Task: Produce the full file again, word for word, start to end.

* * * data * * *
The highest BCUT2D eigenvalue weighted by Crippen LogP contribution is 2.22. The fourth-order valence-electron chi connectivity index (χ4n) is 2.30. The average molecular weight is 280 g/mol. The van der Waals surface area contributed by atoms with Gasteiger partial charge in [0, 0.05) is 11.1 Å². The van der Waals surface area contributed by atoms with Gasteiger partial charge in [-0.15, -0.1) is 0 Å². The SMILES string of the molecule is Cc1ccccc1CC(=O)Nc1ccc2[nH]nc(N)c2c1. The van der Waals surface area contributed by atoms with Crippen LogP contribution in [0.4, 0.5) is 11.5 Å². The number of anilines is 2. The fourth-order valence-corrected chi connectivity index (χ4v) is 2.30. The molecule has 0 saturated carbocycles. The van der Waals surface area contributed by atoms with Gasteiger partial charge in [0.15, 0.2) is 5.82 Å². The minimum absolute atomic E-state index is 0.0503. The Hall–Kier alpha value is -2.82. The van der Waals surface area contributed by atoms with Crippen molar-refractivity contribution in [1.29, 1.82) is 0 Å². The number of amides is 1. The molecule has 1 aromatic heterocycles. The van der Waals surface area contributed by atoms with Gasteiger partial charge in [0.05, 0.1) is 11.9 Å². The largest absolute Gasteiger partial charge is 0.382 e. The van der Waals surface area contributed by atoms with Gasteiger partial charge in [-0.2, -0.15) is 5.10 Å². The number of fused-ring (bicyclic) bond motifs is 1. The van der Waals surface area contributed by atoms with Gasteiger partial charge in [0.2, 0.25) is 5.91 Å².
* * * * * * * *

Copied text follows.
The highest BCUT2D eigenvalue weighted by Crippen LogP contribution is 2.22. The fourth-order valence-electron chi connectivity index (χ4n) is 2.30. The average molecular weight is 280 g/mol. The van der Waals surface area contributed by atoms with Gasteiger partial charge in [0, 0.05) is 11.1 Å². The van der Waals surface area contributed by atoms with Gasteiger partial charge in [-0.15, -0.1) is 0 Å². The SMILES string of the molecule is Cc1ccccc1CC(=O)Nc1ccc2[nH]nc(N)c2c1. The van der Waals surface area contributed by atoms with Crippen LogP contribution in [0.4, 0.5) is 11.5 Å². The number of anilines is 2. The fourth-order valence-corrected chi connectivity index (χ4v) is 2.30. The molecule has 0 saturated carbocycles. The van der Waals surface area contributed by atoms with Gasteiger partial charge in [0.15, 0.2) is 5.82 Å². The minimum absolute atomic E-state index is 0.0503. The Hall–Kier alpha value is -2.82. The van der Waals surface area contributed by atoms with Crippen molar-refractivity contribution in [1.29, 1.82) is 0 Å². The number of amides is 1. The molecule has 1 aromatic heterocycles. The van der Waals surface area contributed by atoms with Gasteiger partial charge in [0.05, 0.1) is 11.9 Å². The largest absolute Gasteiger partial charge is 0.382 e. The van der Waals surface area contributed by atoms with Gasteiger partial charge in [-0.2, -0.15) is 5.10 Å². The number of fused-ring (bicyclic) bond motifs is 1. The van der Waals surface area contributed by atoms with Gasteiger partial charge in [0.2, 0.25) is 5.91 Å².